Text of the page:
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CMS calls for innovative payment models for new cancer treatment and other therapies

The Food and Drug Administration on Wednesday approved acute lymphoblastic leukemia treatment Kymriah, that comes with a $475,000 price tag.

Susan Morse, Senior Editor

Credit: NovartisCredit: Novartis

As hospitals gear up to treat childhood leukemia using new gene therapy, the Centers for Medicare and Medicaid Services said it is exploring the development of payment models for this and other potentially life-saving treatments.

The U.S. Food and Drug Administration on Wednesday approved Kymriah for use in acute lymphoblastic leukemia. It has a $475,000 price tag.

[Also: American Hospital Association urges CMS to delay cuts to Medicaid disproportionate share hospital payments]

To tie cost to value and potentially lower the price of new treatment options, CMS said it is working with stakeholders, including state officials, on innovative payment arrangements. These arrangements may, for example, include outcome-based pricing for medicines in relation to clinical outcomes.

The Center for Medicare and Medicaid Innovation will aim to identify and alleviate regulatory barriers in Medicare and Medicaid as may be necessary to test payment and service delivery models that involve value-based payment arrangements, CMS said.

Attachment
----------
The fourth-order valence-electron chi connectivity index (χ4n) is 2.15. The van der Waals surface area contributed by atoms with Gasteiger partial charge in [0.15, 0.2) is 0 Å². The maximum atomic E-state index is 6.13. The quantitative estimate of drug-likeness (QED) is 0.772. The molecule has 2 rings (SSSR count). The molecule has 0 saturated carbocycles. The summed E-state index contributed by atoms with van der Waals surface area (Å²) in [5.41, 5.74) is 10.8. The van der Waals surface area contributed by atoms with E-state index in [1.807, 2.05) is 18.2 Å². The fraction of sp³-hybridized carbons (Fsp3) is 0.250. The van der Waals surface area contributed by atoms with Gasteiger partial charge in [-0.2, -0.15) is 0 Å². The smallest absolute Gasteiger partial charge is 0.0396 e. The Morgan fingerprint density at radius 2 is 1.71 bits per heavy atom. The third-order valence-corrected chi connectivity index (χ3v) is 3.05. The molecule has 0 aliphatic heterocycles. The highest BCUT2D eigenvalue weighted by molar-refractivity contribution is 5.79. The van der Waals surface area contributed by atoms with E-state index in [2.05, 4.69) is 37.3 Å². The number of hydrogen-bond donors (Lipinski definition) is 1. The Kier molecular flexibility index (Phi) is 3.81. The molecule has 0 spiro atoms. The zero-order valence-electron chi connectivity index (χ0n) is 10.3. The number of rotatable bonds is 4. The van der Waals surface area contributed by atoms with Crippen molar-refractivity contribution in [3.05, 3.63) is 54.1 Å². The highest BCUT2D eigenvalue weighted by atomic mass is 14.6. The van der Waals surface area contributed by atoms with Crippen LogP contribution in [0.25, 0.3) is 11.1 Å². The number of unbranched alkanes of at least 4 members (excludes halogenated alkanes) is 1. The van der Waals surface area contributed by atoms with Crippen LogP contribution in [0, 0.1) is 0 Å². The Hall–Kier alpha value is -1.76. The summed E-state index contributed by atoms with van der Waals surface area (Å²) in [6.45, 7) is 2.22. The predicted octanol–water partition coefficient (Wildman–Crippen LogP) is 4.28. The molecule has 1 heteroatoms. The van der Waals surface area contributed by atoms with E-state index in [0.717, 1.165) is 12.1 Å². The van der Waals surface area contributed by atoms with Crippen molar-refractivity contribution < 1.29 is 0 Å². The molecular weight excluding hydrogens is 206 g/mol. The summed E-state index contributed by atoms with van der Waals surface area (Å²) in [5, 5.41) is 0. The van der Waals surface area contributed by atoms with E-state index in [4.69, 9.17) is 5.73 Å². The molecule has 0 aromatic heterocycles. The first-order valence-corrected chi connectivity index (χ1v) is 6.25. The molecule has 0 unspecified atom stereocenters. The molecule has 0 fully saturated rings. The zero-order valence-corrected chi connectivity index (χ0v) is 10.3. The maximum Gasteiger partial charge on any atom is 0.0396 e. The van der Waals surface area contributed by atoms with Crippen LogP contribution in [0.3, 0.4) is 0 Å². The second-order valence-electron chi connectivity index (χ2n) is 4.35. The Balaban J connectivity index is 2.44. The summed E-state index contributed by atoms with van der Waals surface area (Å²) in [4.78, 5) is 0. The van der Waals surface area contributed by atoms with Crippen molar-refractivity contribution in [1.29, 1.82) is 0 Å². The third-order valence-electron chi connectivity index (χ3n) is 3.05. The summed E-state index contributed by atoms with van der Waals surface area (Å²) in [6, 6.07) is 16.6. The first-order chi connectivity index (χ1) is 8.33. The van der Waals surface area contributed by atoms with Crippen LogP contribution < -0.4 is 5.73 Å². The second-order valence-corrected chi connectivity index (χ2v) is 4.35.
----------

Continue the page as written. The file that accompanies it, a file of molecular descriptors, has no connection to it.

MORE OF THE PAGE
[Also: CMS targets providers that have high error rates in new claims processing, fraud reviews]

CMS will be issuing future guidance to explain how pharmaceutical manufacturers can engage in innovative payment arrangements and will continue to work with states on other options, as well help them manage the cost of new therapies and cures, the agency said.

"CMS congratulates all of the scientists and researchers involved in the development of Kymriah (tisagenlecleucel)," said CMS Administrator Seema Verma. "Innovations like this reinforce our belief that current healthcare payment systems need to be modernized in order to ensure access to new high-cost therapies, including therapies that have the potential to cure the sickest patients. Improving payment arrangements is a critical step towards fulfilling President Trump's promise to lower the cost of drugs."

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